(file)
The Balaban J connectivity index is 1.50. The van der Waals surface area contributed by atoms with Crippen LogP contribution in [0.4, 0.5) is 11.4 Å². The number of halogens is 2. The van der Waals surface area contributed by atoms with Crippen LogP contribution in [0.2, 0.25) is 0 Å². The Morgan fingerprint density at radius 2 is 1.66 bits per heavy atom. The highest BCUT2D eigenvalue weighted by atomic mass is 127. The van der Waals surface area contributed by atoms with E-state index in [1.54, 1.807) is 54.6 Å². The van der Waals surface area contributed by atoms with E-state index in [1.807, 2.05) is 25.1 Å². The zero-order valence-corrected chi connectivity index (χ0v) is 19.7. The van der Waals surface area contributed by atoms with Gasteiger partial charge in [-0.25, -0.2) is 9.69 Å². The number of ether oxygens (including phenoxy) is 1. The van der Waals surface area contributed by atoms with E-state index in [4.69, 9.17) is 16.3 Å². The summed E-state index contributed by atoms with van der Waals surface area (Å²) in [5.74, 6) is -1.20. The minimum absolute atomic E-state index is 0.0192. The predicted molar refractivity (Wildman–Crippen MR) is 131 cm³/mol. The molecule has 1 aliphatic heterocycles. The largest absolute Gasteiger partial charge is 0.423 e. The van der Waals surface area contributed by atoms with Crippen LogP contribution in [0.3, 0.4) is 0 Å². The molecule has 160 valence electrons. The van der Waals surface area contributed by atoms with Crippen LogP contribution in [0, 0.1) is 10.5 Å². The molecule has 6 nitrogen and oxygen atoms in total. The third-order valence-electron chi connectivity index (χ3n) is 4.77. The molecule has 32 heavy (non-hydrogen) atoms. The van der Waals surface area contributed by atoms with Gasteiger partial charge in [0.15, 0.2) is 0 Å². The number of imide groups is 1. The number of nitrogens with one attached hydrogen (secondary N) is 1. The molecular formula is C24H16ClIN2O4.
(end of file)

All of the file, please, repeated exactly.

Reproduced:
The Balaban J connectivity index is 1.50. The van der Waals surface area contributed by atoms with Crippen LogP contribution in [0.4, 0.5) is 11.4 Å². The number of halogens is 2. The van der Waals surface area contributed by atoms with Crippen LogP contribution in [0.2, 0.25) is 0 Å². The Morgan fingerprint density at radius 2 is 1.66 bits per heavy atom. The highest BCUT2D eigenvalue weighted by atomic mass is 127. The van der Waals surface area contributed by atoms with E-state index in [1.54, 1.807) is 54.6 Å². The van der Waals surface area contributed by atoms with E-state index in [1.807, 2.05) is 25.1 Å². The zero-order valence-corrected chi connectivity index (χ0v) is 19.7. The van der Waals surface area contributed by atoms with Gasteiger partial charge in [-0.25, -0.2) is 9.69 Å². The number of ether oxygens (including phenoxy) is 1. The van der Waals surface area contributed by atoms with E-state index in [4.69, 9.17) is 16.3 Å². The summed E-state index contributed by atoms with van der Waals surface area (Å²) in [5.74, 6) is -1.20. The minimum absolute atomic E-state index is 0.0192. The predicted molar refractivity (Wildman–Crippen MR) is 131 cm³/mol. The molecule has 1 aliphatic heterocycles. The largest absolute Gasteiger partial charge is 0.423 e. The van der Waals surface area contributed by atoms with Crippen LogP contribution in [0.3, 0.4) is 0 Å². The molecule has 160 valence electrons. The van der Waals surface area contributed by atoms with Crippen LogP contribution in [0, 0.1) is 10.5 Å². The molecule has 6 nitrogen and oxygen atoms in total. The third-order valence-electron chi connectivity index (χ3n) is 4.77. The molecule has 32 heavy (non-hydrogen) atoms. The van der Waals surface area contributed by atoms with Gasteiger partial charge in [0.15, 0.2) is 0 Å². The number of imide groups is 1. The number of nitrogens with one attached hydrogen (secondary N) is 1. The molecular formula is C24H16ClIN2O4.